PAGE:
• “I was in the Delta 1 guerilla brigade. This brigade belonged to the R3 unit under the command of General Luža, professor Grňa and Colonel Štainer-Veselý. This unit operated in the highlands of Českomoravská Vysočina. In the beginning our activities focused on intelligence gathering and transmission. As the front was drawing closer, we focused more and more on combat operations – we were fighting retreating German troops, participating in sabotage operations and acquiring weapons. Furthermore we were displacing direction signs and the like. The closer the front was, the stronger our combat activity became. We were also involved in one particular operation that I would like to speak about a bit more. It happened close to a cabin where we stayed over night from time to time and where some other members of my family had been accommodated before the arrival of the front to Brno. On April 16, 1945, a four-engine plane was shot down over Brno. It was an American plane with a crew of eight. The aircraft – a Liberator – was carrying weapons, ammunition and supplies for guerilla fighters in the Vysočina highlands. The plane crashed nearby Tišnov but all of the eight crewmembers managed to get out of the plane. At this time we were at the cabin because we made a stop there to see my family. We heard explosions and shooting and we thought there must be some airborne operation. In fact the explosions came from the ammunition that was in the burning plane. We were frequently opening and closing the door of the cabin and unwittingly thereby giving a signal to the first of the American pilots, who parachuted into a nearby forest. After he saw the light from our cabin he came in and we made first contact. Later three more came to our cabin as well and so we were able to save four crew members – that’s half of the entire crew, which we saved from falling into the hands of the Fascists. We later handed them over to the guerilla command. The other four pilots were saved by another partisan group so all of the American crew members were saved from the Fascists. After the end of the war these Americans joined the American army again on the Square of Freedom in Brno.”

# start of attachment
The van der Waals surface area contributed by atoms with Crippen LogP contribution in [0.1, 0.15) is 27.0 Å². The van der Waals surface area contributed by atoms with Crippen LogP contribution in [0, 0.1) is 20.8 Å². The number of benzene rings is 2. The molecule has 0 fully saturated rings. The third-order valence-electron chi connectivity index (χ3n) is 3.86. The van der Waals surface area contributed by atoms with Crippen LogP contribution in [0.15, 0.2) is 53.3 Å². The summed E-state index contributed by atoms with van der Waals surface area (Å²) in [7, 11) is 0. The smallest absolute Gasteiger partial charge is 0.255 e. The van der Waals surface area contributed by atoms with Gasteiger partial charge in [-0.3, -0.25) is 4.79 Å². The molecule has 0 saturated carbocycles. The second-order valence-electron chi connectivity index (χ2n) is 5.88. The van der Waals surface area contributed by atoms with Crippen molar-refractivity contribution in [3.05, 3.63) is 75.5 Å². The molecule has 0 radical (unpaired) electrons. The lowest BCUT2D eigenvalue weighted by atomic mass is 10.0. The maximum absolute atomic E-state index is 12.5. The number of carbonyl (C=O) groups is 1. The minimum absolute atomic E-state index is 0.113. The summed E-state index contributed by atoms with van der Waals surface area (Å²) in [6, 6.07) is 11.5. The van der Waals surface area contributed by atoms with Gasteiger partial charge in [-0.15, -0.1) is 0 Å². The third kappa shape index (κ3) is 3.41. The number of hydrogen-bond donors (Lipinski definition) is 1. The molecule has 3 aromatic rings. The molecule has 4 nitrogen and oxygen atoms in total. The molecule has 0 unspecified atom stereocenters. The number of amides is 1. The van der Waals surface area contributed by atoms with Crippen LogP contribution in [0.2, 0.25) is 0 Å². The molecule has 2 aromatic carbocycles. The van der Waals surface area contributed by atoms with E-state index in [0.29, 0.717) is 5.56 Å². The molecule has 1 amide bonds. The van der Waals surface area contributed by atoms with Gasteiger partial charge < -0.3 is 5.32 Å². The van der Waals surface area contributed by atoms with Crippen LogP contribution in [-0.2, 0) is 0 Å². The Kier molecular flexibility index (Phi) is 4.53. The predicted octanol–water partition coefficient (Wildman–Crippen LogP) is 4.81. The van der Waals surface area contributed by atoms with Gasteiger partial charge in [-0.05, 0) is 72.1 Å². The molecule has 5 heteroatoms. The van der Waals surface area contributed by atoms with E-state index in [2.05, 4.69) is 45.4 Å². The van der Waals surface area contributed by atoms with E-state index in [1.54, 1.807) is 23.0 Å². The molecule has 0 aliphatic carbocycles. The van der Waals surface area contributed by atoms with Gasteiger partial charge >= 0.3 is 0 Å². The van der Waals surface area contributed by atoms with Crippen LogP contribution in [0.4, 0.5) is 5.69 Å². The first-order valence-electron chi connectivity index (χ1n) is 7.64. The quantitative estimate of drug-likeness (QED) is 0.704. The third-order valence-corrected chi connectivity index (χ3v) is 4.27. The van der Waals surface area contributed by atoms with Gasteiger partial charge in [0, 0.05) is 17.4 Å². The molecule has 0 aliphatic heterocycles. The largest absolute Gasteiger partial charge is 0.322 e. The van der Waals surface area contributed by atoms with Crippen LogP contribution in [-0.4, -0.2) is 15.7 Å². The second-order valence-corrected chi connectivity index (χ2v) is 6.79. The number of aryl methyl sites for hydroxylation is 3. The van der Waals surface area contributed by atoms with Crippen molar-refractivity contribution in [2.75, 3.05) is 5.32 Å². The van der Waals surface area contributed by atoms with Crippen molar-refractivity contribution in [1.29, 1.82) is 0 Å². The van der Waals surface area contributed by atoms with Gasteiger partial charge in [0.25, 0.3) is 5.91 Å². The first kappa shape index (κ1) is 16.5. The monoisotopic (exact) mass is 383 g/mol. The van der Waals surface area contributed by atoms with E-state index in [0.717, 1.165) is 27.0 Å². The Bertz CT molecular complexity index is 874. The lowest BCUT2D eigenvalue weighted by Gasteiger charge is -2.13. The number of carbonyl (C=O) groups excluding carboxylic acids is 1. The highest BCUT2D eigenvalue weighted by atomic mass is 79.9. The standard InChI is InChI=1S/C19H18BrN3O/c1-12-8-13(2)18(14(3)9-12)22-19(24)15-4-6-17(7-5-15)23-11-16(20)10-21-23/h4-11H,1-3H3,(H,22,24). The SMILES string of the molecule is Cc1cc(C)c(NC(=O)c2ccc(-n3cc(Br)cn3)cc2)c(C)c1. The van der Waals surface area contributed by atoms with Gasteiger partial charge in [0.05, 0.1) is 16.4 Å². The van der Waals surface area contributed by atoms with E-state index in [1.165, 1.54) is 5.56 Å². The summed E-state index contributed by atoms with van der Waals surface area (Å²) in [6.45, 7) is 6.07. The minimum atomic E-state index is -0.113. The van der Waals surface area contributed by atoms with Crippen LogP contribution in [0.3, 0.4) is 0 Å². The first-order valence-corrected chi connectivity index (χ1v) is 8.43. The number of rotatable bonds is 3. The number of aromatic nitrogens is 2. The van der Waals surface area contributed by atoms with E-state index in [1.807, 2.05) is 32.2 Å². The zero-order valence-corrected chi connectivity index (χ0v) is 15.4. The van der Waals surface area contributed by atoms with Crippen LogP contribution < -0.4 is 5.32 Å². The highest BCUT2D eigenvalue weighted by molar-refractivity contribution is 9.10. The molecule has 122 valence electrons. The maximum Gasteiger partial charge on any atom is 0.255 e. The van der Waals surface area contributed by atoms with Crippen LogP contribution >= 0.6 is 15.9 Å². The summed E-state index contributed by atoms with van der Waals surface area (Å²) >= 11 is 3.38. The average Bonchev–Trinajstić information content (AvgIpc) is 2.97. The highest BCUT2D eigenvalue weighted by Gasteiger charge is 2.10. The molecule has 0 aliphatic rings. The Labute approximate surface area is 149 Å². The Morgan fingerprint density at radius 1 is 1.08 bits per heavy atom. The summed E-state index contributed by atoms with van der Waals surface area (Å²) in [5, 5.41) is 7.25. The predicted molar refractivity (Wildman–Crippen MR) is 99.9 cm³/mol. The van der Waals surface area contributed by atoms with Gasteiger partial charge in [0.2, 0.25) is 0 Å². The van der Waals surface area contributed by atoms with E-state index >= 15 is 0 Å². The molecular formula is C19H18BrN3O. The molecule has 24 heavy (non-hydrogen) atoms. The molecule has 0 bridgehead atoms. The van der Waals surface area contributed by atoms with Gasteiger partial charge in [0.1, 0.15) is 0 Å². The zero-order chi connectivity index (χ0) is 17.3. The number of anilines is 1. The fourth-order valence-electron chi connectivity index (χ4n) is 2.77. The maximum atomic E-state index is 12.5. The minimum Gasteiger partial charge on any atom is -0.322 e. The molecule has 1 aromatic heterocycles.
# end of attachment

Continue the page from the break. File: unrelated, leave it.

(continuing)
• Celé nahrávky
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    Brno, 19.08.2004

    délka: 35:30
    nahrávka pořízena v rámci projektu Stories of 20th Century
Celé nahrávky jsou k dispozici pouze pro přihlášené uživatele.

If it was necessary, I’d do it again at any time If I was young as I was back then, I’d go through this martyrdom again without a single doubt

Karel Slanina was born on October 28, 1927, in Brno. After the German occupation he got involved in the resistance movement along with his father and participated in various sabotage activities. Toward the end of the war he even joined guerilla fighters. In 1947 he participated in the elimination of the remaining gangs of Ukrainian nationalists‘ guerillas. In 1951 he became a lieutenant and in 1953 a first lieutenant. Because of bad cadre references he wasn‘t allowed to study at university. In 1968 he protested against the occupation of Czechoslovakia by the troops of the Warsaw pact and was dismissed from the army as a result (he had the rank of Major by that time already). In the ensuing years he worked as a mechanic. He was rehabilitated in 1990 and promoted to Colonel. He is a member of the Czech Union of Freedom Fighters.